A GOP Senator’s probe into allegations surrounding L.A. Mayor Eric Garcetti and his former top political advisor, Rick Jacobs, has found the mayor “likely knew or should have known” about the aide’s alleged sexual misconduct during the years they worked together in City Hall.
President Biden nominated Garcetti to become the U.S. Ambassador to India last July. But his stalled ascension to the head of the U.S. diplomatic mission in the world’s largest democracy is one of many sub-cabinet-level nominations that has been bogged down for months in a Senate evenly divided along party lines.
Iowa Senator Chuck Grassley, Ranking Member on the Senate Judiciary Committee, thwarted a fast-track confirmation vote for Garcetti on March 10, announcing that “new evidence” had been brought to the attention of his team of seasoned investigators after the Foreign Relations Committee approved Garcetti’s nomination in January.
The Grassley report notes that his team’s probe isn’t a criminal or civil investigation, but is meant “to assist in the Senate’s constitutionally mandated advice and consent process.” The White House discussed the report in different terms.
“This partisan report was a hit job from the beginning, and many of the claims have already been conclusively debunked by more serious independent reports,” the White House statement reads. “The president has confidence in Mayor Garcetti and believes he will be an excellent representative in India at a critical moment and calls for the Senate to swiftly confirm him.”
Despite this highlighting of “new evidence,” the report from Grassley added little substance to allegations that first arose from a lawsuit LAPD Officer Matthew Garza, a former bodyguard assigned to Garcetti’s security detail, filed against the city on July 14, 2020.
In the suit, Garza alleges that Jacobs, who is gay, sexually harassed him on the job over a period of years with repeated lewd comments, inappropriate messages and unwanted hugs. Jacobs, who left the mayor’s office in 2017, has admitted to occasionally having hugged or kissed others in greeting but called the charges of sexual harassment against him “pure fiction.” Garcetti has denied any knowledge of allegations against his aide, previously describing this scandal as coming “out of thin air.”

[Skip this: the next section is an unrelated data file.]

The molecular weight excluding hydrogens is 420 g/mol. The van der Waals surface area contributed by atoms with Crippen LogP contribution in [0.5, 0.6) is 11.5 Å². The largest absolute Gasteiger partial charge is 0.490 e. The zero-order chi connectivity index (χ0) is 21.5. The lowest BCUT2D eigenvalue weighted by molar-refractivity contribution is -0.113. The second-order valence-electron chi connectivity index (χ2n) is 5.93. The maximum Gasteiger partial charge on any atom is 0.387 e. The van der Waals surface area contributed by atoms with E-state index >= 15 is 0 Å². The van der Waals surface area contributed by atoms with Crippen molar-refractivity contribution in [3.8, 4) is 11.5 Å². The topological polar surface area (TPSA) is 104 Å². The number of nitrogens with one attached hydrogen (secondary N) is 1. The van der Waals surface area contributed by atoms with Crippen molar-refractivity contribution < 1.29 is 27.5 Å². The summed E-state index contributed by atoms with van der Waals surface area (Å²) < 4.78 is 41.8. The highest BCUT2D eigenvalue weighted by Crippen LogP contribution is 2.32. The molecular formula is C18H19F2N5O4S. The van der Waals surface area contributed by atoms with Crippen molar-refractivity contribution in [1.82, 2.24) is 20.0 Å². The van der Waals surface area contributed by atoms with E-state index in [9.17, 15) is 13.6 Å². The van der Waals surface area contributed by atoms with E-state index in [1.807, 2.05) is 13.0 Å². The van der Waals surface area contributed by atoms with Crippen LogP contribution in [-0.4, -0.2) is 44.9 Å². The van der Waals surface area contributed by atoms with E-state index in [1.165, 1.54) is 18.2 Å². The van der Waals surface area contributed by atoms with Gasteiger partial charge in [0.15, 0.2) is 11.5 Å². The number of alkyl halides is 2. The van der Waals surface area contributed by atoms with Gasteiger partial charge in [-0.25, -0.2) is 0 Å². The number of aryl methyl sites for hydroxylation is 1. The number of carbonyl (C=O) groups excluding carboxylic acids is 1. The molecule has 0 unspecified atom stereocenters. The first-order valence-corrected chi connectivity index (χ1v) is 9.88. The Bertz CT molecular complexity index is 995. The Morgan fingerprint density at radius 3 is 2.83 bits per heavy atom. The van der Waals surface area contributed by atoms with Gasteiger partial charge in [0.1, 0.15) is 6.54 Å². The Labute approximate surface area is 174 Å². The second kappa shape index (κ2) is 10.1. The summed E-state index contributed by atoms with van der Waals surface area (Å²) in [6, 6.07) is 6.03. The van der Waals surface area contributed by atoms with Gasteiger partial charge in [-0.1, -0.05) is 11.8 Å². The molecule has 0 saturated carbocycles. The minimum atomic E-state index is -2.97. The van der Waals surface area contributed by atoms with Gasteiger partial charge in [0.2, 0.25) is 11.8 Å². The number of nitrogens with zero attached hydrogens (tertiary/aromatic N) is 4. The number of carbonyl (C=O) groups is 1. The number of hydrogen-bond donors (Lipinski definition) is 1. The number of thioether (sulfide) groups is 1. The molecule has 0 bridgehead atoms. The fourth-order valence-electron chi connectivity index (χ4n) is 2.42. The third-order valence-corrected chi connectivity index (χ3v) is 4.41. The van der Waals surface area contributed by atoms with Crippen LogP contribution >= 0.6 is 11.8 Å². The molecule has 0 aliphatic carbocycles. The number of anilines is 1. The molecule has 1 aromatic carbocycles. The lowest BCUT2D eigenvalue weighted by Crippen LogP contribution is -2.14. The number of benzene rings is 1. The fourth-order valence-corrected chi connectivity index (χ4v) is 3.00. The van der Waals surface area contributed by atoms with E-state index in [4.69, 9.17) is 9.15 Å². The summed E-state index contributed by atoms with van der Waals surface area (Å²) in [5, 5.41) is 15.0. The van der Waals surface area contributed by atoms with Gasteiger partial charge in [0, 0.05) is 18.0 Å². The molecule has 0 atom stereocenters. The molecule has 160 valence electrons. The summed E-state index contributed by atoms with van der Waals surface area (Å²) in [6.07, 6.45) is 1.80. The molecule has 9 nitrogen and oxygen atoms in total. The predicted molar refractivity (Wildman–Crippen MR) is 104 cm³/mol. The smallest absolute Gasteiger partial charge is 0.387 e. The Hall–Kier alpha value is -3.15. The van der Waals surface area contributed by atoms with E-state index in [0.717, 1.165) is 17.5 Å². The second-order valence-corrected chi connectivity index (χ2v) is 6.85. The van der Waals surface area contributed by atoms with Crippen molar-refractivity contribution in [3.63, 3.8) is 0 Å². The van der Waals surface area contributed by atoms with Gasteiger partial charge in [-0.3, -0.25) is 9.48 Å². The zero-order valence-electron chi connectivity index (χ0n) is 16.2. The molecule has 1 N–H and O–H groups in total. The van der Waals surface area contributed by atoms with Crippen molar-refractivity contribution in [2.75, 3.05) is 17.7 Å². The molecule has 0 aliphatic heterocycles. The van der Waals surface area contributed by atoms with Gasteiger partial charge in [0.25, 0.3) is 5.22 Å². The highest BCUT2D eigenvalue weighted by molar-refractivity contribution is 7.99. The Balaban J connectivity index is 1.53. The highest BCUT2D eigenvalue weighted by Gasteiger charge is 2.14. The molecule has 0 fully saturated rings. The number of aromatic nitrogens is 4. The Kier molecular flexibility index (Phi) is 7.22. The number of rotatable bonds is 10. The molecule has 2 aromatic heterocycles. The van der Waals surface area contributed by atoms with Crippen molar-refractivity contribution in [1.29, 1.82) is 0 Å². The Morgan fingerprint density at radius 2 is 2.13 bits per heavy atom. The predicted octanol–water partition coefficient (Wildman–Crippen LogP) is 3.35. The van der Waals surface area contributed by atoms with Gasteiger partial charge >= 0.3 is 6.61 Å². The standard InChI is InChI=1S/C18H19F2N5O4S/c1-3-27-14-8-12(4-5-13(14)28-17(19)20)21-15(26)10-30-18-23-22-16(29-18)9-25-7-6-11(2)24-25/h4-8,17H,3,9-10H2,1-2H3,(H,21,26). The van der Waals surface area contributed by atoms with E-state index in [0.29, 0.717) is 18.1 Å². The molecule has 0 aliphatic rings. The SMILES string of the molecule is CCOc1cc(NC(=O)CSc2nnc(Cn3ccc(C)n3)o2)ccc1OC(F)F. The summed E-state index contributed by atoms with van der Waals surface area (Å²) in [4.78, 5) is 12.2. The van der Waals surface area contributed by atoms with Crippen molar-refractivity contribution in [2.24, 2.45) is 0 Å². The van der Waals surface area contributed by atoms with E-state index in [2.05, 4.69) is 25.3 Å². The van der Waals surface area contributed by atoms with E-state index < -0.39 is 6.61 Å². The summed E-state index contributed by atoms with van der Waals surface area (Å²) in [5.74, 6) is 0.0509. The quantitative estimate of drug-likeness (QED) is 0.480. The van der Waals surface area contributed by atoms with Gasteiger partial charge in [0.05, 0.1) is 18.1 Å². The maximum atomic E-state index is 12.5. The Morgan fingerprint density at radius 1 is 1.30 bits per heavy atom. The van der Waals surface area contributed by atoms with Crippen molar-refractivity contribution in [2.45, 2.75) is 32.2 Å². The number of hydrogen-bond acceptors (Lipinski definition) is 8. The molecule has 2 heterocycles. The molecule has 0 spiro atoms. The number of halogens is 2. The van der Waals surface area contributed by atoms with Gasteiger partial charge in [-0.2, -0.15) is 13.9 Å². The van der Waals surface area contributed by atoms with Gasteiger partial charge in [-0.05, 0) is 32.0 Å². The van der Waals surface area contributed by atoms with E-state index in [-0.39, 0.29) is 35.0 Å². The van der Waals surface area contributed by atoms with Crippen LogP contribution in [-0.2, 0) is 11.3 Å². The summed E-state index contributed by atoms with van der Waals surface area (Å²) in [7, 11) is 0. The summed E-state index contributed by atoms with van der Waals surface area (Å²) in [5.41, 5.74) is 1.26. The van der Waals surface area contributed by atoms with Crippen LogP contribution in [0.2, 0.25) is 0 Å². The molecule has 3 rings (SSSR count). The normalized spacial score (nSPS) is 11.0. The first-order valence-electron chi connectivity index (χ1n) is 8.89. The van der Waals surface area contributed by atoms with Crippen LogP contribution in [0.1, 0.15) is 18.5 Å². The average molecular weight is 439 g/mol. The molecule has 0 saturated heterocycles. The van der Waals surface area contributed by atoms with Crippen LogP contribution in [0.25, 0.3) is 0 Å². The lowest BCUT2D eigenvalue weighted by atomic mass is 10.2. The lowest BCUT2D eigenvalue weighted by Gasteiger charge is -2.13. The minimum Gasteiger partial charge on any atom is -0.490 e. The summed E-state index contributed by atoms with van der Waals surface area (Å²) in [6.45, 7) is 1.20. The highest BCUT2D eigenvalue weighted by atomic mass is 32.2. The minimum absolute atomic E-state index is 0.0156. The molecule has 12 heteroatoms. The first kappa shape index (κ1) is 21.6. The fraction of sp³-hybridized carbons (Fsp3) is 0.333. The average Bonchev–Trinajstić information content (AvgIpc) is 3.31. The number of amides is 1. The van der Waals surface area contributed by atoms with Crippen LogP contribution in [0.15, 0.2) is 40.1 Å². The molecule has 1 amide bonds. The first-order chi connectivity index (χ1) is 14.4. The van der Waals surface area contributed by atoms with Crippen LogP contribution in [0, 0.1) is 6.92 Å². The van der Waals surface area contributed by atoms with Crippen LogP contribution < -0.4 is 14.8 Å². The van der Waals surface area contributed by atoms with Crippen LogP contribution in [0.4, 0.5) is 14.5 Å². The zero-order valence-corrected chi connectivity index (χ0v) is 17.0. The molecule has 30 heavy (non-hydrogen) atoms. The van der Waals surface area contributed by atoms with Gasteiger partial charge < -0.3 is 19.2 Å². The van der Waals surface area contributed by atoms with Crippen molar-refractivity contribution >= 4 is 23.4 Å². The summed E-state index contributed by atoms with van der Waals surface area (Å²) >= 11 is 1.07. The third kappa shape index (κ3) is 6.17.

The 23-page report Grassley’s investigators released on May 10 was the product of interviews with 15 witnesses and a review of court transcripts from 26 depositions taken in the civil lawsuit. And it contains some new allegations.
One of these involves a person claiming they witnessed an incident in which Jacobs allegedly rubbed his groin against someone during the 2015 U.S.-China Climate Summit, which took place in L.A. Another new allegation echoed an earlier claim from the lawsuit that Garcetti had expressed relief that the city wasn’t sued from 2014 until 2017— the years when Jacobs was on staff. Jeremy Bernard, the former CEO of the nonprofit Mayor’s Fund, made the allegation at a deposition last year.
Meanwhile, the mayor’s former chief spokeswoman has filed a complaint with prosecutors demanding Garcetti be prosecuted for perjury after his statements before the Judiciary Committee. Naomi Seligman said in a February letter that she hopes her actions will prevent Garcetti from becoming an ambassador. Grassley’s report notes that while being deposed, Seligman also alleged Jacobs had repeatedly harassed her while she worked with him at Los Angeles City Hall from 2015 to 2017.
At a December Foreign Relations panel hearing, Garcetti said that he had never witnessed any inappropriate behavior by his aide. An independent report released earlier this year by Leslie Ellis of the Ellis & Makus law firm, who is a specialist in sensitive workplace investigations and was hired to investigate Jacobs and Garcetti effectively cleared both of any wrongdoing.
Jacobs and many of his former colleagues have firmly denied both Seligman and Garza’s charges of sexual harassment on his part during his years in the mayor’s office.
Grassley’s report, however, indicates that many witnesses had told investigators that Garcetti either had personal knowledge of these instances of sexual harassment or should have been aware of them.
“It is more probable than not that Mr. Jacobs sexually harassed multiple individuals, and made racist comments towards others,” this week’s report concludes. “Based on witness testimony, this behavior was pervasive, widespread, and notorious.”
Garcetti, Jacobs, and 11 other employees or associates of the mayor refused to speak with investigators, according to the report. Their reasons for not speaking with Grassley’s team are not made clear in the report.
On Tuesday, Grassley signed a statement declaring that he is releasing the hold on Garcetti’s nomination; the decision was greeted with relief by the mayor and his supporters. The senator from Iowa made also it clear in a letter to Biden that he will vote “no” if Garcetti’s nomination is considered by the full Senate. The White House appears to remain in the embattled mayor’s corner.